Psalms of All My Days by Patrice de La Tour du PinPsalms of All My Days by Patrice de La Tour du Pin

Psalms of All My Days

byPatrice de La Tour du PinTranslated byJennifer Grotz

Paperback | March 12, 2013

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French poetry by Patrice de La Tour du Pin along with the English translation by Jennifer Grotz
PATRICE DE LA TOUR DU PIN (1911–1975) was born into a French noble family and grew up in the Gâtinais region of France. After attending university at Sciences Politiques in Paris and serving in the Second World War, he spent most of his life at home on his family’s estate in Le Bignon-Mireabau. The author of numerous collections of poe...
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Title:Psalms of All My DaysFormat:PaperbackDimensions:152 pages, 8.5 × 5.5 × 0.45 inPublished:March 12, 2013Publisher:Carnegie Mellon University PressLanguage:English

The following ISBNs are associated with this title:

ISBN - 10:0887485723

ISBN - 13:9780887485725

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Table of Contents

Translator’s Introduction
September’s Children
Legend
Laurence Sleeping
Psalm 1 “With his head between his legs and hands joined”
Psalm 2 “Must we call it pride, this ambition to make a world”
Psalm 3 “And now my neglected senses devour me”
Psalm 4 “Because I sing sometimes of angels”
Psalm 5 “He stole a bit of my soul from its usual lords”
Psalm 6 “Then I came to dream of writing”
Psalm 7 “The poet in love with Christ said to those who would listen”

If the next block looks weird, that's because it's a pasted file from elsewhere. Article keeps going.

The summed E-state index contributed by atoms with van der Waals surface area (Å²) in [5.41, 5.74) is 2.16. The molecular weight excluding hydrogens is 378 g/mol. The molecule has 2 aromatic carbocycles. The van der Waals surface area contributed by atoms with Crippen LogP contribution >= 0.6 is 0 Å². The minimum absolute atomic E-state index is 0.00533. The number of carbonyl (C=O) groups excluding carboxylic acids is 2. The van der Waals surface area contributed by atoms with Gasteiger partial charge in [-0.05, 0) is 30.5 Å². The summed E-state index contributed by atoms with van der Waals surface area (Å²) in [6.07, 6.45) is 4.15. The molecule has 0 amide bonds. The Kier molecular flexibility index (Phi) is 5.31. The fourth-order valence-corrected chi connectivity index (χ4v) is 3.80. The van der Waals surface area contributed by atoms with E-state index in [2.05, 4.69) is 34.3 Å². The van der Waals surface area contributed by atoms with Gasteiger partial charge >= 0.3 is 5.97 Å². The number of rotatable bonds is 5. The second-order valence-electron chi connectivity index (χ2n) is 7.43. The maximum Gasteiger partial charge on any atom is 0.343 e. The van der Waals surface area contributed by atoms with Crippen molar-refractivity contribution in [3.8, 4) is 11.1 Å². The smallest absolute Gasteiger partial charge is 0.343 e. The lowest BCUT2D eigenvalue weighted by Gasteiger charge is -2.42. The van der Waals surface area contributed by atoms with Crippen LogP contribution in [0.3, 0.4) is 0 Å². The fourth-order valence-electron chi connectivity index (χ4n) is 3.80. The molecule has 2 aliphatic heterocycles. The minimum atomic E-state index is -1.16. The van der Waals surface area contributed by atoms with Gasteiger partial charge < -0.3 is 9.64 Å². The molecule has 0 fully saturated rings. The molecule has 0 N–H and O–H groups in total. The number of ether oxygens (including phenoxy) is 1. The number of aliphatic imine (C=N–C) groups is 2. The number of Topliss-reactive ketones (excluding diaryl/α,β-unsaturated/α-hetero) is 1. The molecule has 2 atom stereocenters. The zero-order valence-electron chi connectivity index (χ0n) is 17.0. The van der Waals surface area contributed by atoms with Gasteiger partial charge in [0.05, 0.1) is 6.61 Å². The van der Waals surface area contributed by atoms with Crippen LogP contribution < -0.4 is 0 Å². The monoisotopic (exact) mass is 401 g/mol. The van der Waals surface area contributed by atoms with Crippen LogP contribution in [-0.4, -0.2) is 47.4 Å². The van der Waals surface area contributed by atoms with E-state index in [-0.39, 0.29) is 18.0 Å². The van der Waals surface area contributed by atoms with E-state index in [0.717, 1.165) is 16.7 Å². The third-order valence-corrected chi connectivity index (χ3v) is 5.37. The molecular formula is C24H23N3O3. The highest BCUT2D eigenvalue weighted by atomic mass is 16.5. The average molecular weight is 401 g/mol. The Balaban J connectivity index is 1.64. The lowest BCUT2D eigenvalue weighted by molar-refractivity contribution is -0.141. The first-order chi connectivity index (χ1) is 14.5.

Psalm 8 “I would like to attain the gentleness of souls”
Psalm 9 “I spent some of my time trying to save an animal . . .”
Psalm 10 “I am no longer the fox hunting in the meadow”
Psalm 11 “When your light hurts, it’s hell, it’s fire”
Psalm 12 “They accuse me of being a wanderer”
Psalm 13 “It stirred, the heart of my human heart!”
Psalm 14 “So you claim to speak of the tragedy within you?”
Psalm 16 “Will he not take part in the choir because his flesh controls him”
Psalm 17 “It’s not just under my feet, the earth”
Psalm 18 “Because I take refuge far from the wuthering surface”
Psalm 20 “When you appease my heart, I’ve nothing left to say”
Psalm 21 “When they hear me sing my stubble fields, my little hills”
Psalm 22 “In my sky there are stars invisible to the naked eye”
Psalm 23 “Faraway seas have never seen my face”
Psalm 24 “I’ve always felt something like a weight just beneath my awareness”
Psalm 25 “You allotted me too much happiness, my God”
Psalm 26 “They read me and then ask themselves”
Psalm 29 “If you have lost your way, come over to my path”
Psalm 30 “Here, and without placing the final stone”
Psalm 31 “The one who wanted to understand too much”
Psalm 32 “Don’t I have a right, Lord, to the seasons?”
Psalm 33 “You make a drought in me, you depopulate me, you leave me”
Psalm 35 “My most profound desire: to speak of you”
Psalm 36 “My demon has turned surly again”
Psalm 37 “Dawn! . . . and spring’s first touch on naked winter”
Psalm 41 “My God, I know only my debt”
Psalm 42 “You didn’t tell me it wold be so terrible”
Psalm 45 “Not only my words, it’s me you expect”
Psalm 52 (”to the one who waits for me as I exit the desert”)
Psalm 56 (”to the one who waits for my return”)
Psalm 58 “Like a sailor who cries out: land!”
Psalm 82 “Here I am: give me what I need to live”
Psalm 88 “In hiding where you prepare each thing”
Psalm 90 “Turned toward you, I expose my burden”

Editorial Reviews

Jennifer Grotz has given a believable English accent to Patrice de La Tour Pin’s extraordinary twentieth-century Psalms. Rising from their author’s singular devotion and solitude, these poems ring with timeless intensity. Reader, open the gate, “And let yourself be led towards a future garden: / light carries its secret.” But beware. As La Tour du Pin confesses, such an interior journey has its dangers, now as ever: “You never told me it would be so terrible / to look for you inside myself . . .” This book is a stark primer of the contemplative life, and a signal achievement of presence and voice on the part of the translator. - Rosanna Warren